Supporting Lodges

 The Provincial Mentor will also act as a confidant to Mentoring Coorindators and Mentors working within the Lodge system. There will be an ongoing requirement for him to provide comfort and reassurance during times of uncertainty and even disillusionment, by:

  • simply being available for a chat, either face-to-face, or on the telephone. Whilst this appears relatively simple, the Provincial Mentor must nevertheless be aware of the skills necessary when engaging in pdficon small Active Listening;
  • smiling, encouraging, being optimistic about development programmes or processes being undertaken;
  • helping Lodge Mentors feel good about what they have already achieved;
  • helping Lodge Mentors keep to deadlines and schedules, so that Monitoring and Evaluation information is prepared and submitted in a timely manner;
  • helping Lodge Mentors with any of their work that has 'stopped them in their tracks', albeit temporarily;
  • helping Lodge Mentors plan their work, e.g. providing proformas, booklets or specimen handouts as identified under Mentoring Aids or from any other source;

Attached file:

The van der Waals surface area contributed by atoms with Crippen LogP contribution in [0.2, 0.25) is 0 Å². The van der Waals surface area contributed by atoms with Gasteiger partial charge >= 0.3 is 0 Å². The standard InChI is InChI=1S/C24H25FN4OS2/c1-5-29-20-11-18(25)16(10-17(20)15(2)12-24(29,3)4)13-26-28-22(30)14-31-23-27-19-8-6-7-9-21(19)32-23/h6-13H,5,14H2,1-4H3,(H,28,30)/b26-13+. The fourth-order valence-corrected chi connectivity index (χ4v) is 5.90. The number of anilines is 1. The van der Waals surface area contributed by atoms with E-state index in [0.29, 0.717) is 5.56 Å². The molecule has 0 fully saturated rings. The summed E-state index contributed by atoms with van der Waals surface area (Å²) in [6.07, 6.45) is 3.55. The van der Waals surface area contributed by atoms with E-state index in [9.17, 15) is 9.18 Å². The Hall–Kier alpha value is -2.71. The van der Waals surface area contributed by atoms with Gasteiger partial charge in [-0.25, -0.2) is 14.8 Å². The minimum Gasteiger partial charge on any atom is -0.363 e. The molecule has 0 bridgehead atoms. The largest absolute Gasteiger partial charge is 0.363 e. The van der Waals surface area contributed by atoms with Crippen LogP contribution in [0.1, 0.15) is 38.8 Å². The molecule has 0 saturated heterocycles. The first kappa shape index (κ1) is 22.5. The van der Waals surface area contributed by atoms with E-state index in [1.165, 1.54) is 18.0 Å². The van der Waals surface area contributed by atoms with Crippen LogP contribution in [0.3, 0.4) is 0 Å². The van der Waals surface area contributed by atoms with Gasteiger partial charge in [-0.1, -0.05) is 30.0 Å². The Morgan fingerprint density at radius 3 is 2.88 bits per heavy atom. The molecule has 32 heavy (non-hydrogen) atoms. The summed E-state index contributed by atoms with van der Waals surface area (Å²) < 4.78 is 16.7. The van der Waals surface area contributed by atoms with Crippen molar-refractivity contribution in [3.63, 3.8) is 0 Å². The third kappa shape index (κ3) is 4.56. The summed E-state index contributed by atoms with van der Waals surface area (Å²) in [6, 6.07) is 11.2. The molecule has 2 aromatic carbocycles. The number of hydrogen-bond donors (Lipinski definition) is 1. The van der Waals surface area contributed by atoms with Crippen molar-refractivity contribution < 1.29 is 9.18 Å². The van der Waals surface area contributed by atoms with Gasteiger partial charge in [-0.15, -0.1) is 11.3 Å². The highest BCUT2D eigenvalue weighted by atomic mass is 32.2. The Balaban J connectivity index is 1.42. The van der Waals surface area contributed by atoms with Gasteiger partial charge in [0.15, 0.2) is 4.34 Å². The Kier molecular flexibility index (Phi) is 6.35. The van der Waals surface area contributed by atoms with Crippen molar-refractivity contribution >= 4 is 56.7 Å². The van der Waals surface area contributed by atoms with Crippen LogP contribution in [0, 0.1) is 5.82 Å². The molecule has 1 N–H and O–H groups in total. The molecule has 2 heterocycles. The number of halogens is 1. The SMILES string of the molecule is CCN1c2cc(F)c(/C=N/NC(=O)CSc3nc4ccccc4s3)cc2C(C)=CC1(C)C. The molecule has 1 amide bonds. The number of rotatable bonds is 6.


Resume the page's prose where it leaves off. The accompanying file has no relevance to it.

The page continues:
• giving Lodge Mentors informal feedback on work they do, as they develop their teaching or research. Feedback from other Mentors provides a useful 'first reaction' to Lodge Mentors' work;
  • asking simply 'how is it going?'. The fact that someone will ask this is a powerful motivator; Lodge Mentors do not want to have to reply 'well, nothing much is happening at present';
  • helping Lodge Mentors to get the most out of feedback and advice from other brethren and to spread good ideas;
  • helping Mentors maintain their motivation when they are experiencing difficulty with a particular Candidate. This should not be surprising and, indeed, may highlight a difficult part of their own development. The Provincial Mentor can gently remind the Mentor of the value of the final goals, and explain that whilst tough parts are only to be expected, 'a problem is only a problem until you know how to solve it', and so on;
  • cultivating Lodge Mentors' feelings, e.g. "go on - you can do it", "you're not on your own", 'there's someone rooting for you' etc;
  • being in a position where they "know someone who can", when they feel unable to offer direct help themselves.